• Interpersonal : Present
      • Written Other : Present
    • Team Working
      • Collaboration : Present
      • Relationship Building : Present
      • Leadership : Present
      • Negotiation : Present
      • Peer Assessment Review : Present
  • Application
    • Occupational Awareness : Present
    • Commercial Acumen
      • Market Awareness : Present
      • Governance Awareness : Present
      • Financial Awareness : Present
    • Social Cultural Global Awareness : Present
    • Legal Awareness : Present

Teaching Methods

Teaching Activities
Category Activity Number Length Student Hours Comment
Guided Independent StudyAssessment preparation and completion581:0058:0040% of guided independent studies
Scheduled Learning And Teaching ActivitiesLecture222:0044:00N/A
Guided Independent StudyDirected research and reading581:0058:0040% of guided independent studies
Scheduled Learning And Teaching ActivitiesPractical22:004:00N/A
Scheduled Learning And Teaching ActivitiesSmall group teaching31:003:00Seminars
Scheduled Learning And Teaching ActivitiesFieldwork13:003:00N/A
Scheduled Learning And Teaching ActivitiesFieldwork12:002:00N/A
Guided Independent StudyIndependent study281:0028:0020% of guided independent studies
Total200:00
Teaching Rationale And Relationship

The programme combines lectures, seminars, practical (object handling) sessions and site visits to develop student familiarity with both synthetic analysis and raw material for the study of the Roman Empire. Particular emphasis will be placed on fostering basic finds handling skills.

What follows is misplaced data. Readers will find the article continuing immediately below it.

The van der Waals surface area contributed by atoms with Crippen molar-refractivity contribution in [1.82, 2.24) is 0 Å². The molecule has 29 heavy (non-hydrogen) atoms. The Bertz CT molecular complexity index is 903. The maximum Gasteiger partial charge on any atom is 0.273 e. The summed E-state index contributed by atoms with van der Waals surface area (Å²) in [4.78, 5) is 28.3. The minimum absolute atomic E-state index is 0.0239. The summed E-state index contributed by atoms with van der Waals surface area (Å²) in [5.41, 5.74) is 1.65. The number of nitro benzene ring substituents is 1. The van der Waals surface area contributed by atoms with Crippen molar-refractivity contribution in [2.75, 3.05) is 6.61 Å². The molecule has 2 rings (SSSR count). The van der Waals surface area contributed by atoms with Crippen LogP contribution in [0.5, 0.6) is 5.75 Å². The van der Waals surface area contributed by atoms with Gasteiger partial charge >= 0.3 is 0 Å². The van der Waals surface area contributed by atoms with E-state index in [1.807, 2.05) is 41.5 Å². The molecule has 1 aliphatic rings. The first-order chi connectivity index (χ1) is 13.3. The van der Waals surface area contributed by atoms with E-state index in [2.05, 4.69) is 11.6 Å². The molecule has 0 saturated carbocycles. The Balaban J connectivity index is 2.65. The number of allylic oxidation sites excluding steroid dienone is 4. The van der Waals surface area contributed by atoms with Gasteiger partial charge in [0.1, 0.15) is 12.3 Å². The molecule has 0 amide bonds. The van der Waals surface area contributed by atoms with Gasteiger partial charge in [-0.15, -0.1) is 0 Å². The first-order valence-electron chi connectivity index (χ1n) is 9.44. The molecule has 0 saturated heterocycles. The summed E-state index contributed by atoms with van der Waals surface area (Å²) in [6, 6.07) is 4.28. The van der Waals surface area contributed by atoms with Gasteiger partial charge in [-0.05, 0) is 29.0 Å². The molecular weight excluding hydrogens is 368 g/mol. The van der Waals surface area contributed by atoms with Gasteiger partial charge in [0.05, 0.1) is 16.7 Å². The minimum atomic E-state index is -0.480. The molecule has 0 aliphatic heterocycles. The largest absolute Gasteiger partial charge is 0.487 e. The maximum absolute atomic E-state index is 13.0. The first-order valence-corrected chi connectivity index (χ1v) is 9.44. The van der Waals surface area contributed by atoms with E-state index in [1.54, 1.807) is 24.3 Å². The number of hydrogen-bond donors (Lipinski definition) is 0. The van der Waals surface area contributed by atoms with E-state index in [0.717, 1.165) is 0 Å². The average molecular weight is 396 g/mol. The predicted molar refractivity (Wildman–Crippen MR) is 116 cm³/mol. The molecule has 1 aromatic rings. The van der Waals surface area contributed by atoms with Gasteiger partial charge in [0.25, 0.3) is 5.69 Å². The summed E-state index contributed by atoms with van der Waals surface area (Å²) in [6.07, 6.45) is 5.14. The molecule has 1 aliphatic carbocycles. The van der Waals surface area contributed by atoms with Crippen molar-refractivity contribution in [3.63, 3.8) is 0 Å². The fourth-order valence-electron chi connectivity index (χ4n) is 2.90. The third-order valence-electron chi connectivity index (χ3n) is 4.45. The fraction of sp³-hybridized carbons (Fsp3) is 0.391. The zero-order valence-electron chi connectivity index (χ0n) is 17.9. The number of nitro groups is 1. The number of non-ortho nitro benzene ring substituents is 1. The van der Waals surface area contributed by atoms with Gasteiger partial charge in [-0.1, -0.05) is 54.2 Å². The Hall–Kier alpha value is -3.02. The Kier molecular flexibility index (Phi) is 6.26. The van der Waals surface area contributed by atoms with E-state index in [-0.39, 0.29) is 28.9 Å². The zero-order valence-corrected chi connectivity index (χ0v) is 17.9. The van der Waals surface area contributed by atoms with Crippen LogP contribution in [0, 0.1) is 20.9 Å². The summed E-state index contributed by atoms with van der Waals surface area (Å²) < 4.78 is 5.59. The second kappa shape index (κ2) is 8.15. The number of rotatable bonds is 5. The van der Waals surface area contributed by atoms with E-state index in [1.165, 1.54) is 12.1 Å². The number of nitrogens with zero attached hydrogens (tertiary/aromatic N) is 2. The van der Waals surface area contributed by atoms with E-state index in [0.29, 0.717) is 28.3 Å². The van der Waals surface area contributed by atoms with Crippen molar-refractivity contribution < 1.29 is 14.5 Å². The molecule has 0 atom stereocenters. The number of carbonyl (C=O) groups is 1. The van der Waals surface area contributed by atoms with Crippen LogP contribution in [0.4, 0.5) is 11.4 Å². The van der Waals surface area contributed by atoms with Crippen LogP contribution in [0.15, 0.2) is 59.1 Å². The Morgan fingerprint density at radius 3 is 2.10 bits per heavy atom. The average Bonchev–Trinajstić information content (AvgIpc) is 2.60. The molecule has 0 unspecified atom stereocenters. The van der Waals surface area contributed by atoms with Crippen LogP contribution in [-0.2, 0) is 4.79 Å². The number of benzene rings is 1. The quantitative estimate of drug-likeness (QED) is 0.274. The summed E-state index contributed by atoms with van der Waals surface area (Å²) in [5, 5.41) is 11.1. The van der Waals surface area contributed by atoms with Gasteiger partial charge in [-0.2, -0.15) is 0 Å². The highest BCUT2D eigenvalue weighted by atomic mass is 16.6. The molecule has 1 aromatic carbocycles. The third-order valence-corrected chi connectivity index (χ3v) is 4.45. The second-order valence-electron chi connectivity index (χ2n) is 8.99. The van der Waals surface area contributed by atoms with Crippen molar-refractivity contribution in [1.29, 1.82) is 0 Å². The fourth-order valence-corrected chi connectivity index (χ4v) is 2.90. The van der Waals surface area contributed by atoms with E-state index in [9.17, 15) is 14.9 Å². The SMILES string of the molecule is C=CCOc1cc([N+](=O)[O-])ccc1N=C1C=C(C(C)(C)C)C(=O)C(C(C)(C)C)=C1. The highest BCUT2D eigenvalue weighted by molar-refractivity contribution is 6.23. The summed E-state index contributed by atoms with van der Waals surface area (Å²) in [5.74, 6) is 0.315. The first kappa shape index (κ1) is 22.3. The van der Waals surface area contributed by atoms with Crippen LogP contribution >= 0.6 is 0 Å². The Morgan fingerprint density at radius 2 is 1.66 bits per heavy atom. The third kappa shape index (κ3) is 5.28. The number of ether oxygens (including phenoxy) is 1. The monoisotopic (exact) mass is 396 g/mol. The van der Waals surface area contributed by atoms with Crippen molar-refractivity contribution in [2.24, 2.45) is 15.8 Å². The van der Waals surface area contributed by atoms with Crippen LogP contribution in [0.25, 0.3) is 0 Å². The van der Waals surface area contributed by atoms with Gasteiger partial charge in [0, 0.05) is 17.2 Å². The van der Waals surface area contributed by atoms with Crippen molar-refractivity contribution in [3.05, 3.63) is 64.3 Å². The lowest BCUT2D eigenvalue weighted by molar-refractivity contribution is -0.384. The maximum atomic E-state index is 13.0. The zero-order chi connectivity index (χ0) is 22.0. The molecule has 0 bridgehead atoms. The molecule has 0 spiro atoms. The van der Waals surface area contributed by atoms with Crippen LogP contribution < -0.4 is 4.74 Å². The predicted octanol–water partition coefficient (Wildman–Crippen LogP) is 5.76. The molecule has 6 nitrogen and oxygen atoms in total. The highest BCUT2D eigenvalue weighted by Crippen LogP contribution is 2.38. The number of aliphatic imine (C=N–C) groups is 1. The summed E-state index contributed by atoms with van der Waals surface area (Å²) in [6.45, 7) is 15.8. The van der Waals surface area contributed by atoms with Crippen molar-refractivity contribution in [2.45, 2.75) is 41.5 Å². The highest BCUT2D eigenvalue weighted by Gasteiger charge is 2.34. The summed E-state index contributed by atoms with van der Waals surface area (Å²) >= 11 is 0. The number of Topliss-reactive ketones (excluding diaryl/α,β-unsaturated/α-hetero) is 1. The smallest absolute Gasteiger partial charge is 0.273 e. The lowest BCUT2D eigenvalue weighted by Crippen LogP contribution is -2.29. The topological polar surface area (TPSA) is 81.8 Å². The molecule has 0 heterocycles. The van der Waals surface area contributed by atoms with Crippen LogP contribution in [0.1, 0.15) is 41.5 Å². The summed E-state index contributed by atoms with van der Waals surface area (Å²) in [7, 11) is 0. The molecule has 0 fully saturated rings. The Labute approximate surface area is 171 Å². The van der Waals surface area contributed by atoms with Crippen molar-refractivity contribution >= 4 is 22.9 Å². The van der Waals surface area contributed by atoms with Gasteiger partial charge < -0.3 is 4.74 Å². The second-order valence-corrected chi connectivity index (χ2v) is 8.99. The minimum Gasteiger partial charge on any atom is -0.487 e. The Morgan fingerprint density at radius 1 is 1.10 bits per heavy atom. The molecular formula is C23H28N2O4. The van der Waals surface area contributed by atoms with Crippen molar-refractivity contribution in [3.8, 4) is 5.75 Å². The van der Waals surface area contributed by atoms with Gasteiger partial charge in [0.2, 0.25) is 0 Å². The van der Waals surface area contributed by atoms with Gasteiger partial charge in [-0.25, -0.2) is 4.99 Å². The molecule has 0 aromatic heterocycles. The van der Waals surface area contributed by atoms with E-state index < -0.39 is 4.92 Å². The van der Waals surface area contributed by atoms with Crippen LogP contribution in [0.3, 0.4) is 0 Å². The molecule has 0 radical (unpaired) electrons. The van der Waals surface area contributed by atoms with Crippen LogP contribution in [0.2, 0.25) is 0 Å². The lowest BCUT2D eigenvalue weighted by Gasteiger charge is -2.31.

Reading Lists

Assessment Methods

The format of resits will be determined by the Board of Examiners

Exams
Description Length Semester When Set Percentage Comment
Written Examination1501A80Unseen
Other Assessment
Description Semester When Set Percentage Comment
Prob solv exercises1M20data handling exercise
Assessment Rationale And Relationship

Examination examines conceptual understanding through 2 essays (selected from six questions), 1 further essay selected from a choice of three questions on topics of Provincial dress, Roman buildings and ancient rhetoric, and technical knowledge of Roman administrative machinery through short multiple choice section (25 questions). Knowledge outcomes 1, 3 & 4.

Data handling exercise assesses knowledge outcome 2.

ERASMUS students at Newcastle have the option of writing one 3,000 word essay to be handed in by 12.00 p.m. of the Friday of the first week of the assessment period. This will replace all assessment work required of domestic students. If they wish to take up this option, they need to discuss it with the module leader. It remains the case that, if an ERASMUS student wishes to do the same assessment as the domestic students, that option remains open to them. No variation of the deadlines will be allowed except on production of medical or equivalent evidence.

Study Abroad students (i.e. non-EU exchange students) are required to complete the normal assessment under all circumstances.

Timetable

Past Exam Papers

General Notes

N/A

Note: The Module Catalogue now reflects module information relating to academic year 14/15. Please contact your School Office if you require module information for a previous academic year.

Disclaimer: The University will use all reasonable endeavours to deliver modules in accordance with the descriptions set out in this catalogue. Every effort has been made to ensure the accuracy of the information, however, the University reserves the right to introduce changes to the information given including the addition, withdrawal or restructuring of modules if it considers such action to be necessary.